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Risk of Colon Cancer Recurrence Higher in Obese Patients

Compared to those with normal weight, mortality risk is increased in the very obese

WEDNESDAY, Nov. 22 (HealthDay News) -- Colon cancer patients with a body mass index, or BMI, of more than 35 kg/m2 have a significantly higher risk of recurrence and mortality compared with their normal weight counterparts, according to study findings reported in the Nov. 15 issue of the Journal of the National Cancer Institute.

James J. Dignam, Ph.D., of the University of Chicago, and colleagues conducted a study of 4,288 patients with Dukes B and C colon cancer who were evaluated for recurrence, secondary primary cancer and mortality in relation to their BMI at the time of diagnosis.

Patients who were classified as very obese (BMI at or above 35 kg/m2) had a 38 percent higher risk of recurrence or secondary primary tumor compared to those with a BMI between 18.5 and 24.9 kg/m2. The odds of mortality for very obese patients were 1.28 times those for patients of normal weight. For underweight patients (those with a BMI of less than 18.5 kg/m2), the odds of death were 1.49 times those of patients with normal weight, primarily due to non-colon cancer causes.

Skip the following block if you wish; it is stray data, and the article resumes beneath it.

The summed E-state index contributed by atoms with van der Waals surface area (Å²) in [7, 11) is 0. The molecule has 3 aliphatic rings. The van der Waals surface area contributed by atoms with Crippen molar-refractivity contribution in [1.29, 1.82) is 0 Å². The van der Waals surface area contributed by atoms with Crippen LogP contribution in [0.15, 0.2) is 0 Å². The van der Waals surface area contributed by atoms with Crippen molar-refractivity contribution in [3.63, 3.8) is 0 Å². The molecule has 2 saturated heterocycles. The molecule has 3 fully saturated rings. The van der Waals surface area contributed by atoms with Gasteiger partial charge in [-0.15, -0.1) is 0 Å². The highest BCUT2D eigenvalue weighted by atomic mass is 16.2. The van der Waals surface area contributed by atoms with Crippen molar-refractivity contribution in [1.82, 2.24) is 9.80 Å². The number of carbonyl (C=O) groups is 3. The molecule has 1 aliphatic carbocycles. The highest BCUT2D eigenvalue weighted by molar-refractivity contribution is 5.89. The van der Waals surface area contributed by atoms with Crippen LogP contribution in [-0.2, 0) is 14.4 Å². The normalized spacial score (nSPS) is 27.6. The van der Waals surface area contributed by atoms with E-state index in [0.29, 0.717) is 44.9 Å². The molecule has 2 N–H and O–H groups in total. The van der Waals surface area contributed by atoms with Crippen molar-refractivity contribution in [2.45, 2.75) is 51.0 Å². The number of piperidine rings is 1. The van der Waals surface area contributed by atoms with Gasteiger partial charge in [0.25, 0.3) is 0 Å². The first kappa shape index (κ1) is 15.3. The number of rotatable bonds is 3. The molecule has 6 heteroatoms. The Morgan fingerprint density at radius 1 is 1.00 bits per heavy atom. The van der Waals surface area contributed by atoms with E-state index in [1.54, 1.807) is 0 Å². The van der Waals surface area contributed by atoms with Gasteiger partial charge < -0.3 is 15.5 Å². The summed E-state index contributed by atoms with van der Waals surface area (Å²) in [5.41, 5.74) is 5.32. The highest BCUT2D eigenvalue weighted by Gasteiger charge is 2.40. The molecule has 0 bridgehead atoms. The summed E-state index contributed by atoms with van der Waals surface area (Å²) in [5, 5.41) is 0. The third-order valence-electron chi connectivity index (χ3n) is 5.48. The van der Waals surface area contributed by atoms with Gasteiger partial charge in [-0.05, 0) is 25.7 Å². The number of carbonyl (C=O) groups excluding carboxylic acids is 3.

"Recent evidence suggests that physical activity may reduce the risk of colon cancer recurrence and death," the authors write. "Physicians might use the frequent encounters they have with these patients to counsel them regarding the possibility of modifying this risk with lifestyle changes."

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